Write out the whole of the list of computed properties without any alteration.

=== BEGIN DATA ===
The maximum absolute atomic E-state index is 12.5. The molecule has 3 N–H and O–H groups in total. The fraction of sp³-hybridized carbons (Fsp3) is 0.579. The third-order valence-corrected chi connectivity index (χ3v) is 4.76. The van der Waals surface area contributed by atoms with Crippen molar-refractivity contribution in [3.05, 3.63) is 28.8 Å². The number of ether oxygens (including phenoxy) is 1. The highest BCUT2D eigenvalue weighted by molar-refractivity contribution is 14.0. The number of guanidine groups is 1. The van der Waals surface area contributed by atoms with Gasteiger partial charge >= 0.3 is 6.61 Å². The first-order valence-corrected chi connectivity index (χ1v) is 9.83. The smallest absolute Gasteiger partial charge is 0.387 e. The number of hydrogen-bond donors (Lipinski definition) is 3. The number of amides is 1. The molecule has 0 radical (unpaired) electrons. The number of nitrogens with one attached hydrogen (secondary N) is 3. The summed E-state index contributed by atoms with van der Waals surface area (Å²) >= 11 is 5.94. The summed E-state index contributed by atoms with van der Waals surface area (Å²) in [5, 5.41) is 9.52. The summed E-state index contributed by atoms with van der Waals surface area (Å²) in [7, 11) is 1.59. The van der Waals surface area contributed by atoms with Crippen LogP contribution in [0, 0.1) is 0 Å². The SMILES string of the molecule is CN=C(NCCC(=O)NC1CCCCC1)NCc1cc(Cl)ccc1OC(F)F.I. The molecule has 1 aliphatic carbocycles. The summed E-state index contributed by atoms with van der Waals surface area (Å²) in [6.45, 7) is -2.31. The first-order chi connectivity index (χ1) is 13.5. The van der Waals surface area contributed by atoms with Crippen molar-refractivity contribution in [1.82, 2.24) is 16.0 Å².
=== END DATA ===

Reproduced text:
The maximum absolute atomic E-state index is 12.5. The molecule has 3 N–H and O–H groups in total. The fraction of sp³-hybridized carbons (Fsp3) is 0.579. The third-order valence-corrected chi connectivity index (χ3v) is 4.76. The van der Waals surface area contributed by atoms with Crippen molar-refractivity contribution in [3.05, 3.63) is 28.8 Å². The number of ether oxygens (including phenoxy) is 1. The highest BCUT2D eigenvalue weighted by molar-refractivity contribution is 14.0. The number of guanidine groups is 1. The van der Waals surface area contributed by atoms with Gasteiger partial charge >= 0.3 is 6.61 Å². The first-order valence-corrected chi connectivity index (χ1v) is 9.83. The smallest absolute Gasteiger partial charge is 0.387 e. The number of hydrogen-bond donors (Lipinski definition) is 3. The number of amides is 1. The molecule has 0 radical (unpaired) electrons. The number of nitrogens with one attached hydrogen (secondary N) is 3. The summed E-state index contributed by atoms with van der Waals surface area (Å²) >= 11 is 5.94. The summed E-state index contributed by atoms with van der Waals surface area (Å²) in [5, 5.41) is 9.52. The summed E-state index contributed by atoms with van der Waals surface area (Å²) in [7, 11) is 1.59. The van der Waals surface area contributed by atoms with Crippen LogP contribution in [0, 0.1) is 0 Å². The SMILES string of the molecule is CN=C(NCCC(=O)NC1CCCCC1)NCc1cc(Cl)ccc1OC(F)F.I. The molecule has 1 aliphatic carbocycles. The summed E-state index contributed by atoms with van der Waals surface area (Å²) in [6.45, 7) is -2.31. The first-order chi connectivity index (χ1) is 13.5. The van der Waals surface area contributed by atoms with Crippen molar-refractivity contribution in [1.82, 2.24) is 16.0 Å².